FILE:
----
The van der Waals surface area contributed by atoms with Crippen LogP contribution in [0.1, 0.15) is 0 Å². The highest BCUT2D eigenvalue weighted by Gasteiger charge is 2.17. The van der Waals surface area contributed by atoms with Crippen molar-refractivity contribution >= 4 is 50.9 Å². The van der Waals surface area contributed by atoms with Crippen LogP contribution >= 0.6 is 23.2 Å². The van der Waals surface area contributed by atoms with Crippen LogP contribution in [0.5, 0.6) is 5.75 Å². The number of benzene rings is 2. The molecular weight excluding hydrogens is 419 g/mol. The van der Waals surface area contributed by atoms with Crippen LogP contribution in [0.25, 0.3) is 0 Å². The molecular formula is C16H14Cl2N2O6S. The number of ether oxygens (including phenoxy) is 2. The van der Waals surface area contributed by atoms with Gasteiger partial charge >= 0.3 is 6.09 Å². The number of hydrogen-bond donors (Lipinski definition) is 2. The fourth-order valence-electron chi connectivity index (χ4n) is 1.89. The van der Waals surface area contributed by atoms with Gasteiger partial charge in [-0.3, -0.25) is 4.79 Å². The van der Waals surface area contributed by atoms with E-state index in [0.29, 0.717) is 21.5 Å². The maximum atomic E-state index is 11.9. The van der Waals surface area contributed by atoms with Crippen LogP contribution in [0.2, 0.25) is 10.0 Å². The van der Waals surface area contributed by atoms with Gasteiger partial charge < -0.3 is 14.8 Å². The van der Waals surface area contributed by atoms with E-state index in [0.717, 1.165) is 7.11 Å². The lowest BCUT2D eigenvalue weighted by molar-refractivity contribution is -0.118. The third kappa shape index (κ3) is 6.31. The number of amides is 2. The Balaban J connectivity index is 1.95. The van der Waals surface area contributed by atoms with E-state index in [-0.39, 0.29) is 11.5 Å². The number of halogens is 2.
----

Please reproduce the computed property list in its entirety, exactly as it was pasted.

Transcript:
The van der Waals surface area contributed by atoms with Crippen LogP contribution in [0.1, 0.15) is 0 Å². The highest BCUT2D eigenvalue weighted by Gasteiger charge is 2.17. The van der Waals surface area contributed by atoms with Crippen molar-refractivity contribution >= 4 is 50.9 Å². The van der Waals surface area contributed by atoms with Crippen LogP contribution >= 0.6 is 23.2 Å². The van der Waals surface area contributed by atoms with Crippen LogP contribution in [0.5, 0.6) is 5.75 Å². The number of benzene rings is 2. The molecular weight excluding hydrogens is 419 g/mol. The van der Waals surface area contributed by atoms with Crippen LogP contribution in [0.25, 0.3) is 0 Å². The molecular formula is C16H14Cl2N2O6S. The number of ether oxygens (including phenoxy) is 2. The van der Waals surface area contributed by atoms with Gasteiger partial charge >= 0.3 is 6.09 Å². The number of hydrogen-bond donors (Lipinski definition) is 2. The fourth-order valence-electron chi connectivity index (χ4n) is 1.89. The van der Waals surface area contributed by atoms with Gasteiger partial charge in [-0.3, -0.25) is 4.79 Å². The van der Waals surface area contributed by atoms with E-state index in [0.29, 0.717) is 21.5 Å². The maximum atomic E-state index is 11.9. The van der Waals surface area contributed by atoms with Crippen LogP contribution in [0.2, 0.25) is 10.0 Å². The van der Waals surface area contributed by atoms with Gasteiger partial charge < -0.3 is 14.8 Å². The van der Waals surface area contributed by atoms with E-state index in [0.717, 1.165) is 7.11 Å². The lowest BCUT2D eigenvalue weighted by molar-refractivity contribution is -0.118. The third kappa shape index (κ3) is 6.31. The number of amides is 2. The Balaban J connectivity index is 1.95. The van der Waals surface area contributed by atoms with E-state index in [-0.39, 0.29) is 11.5 Å². The number of halogens is 2.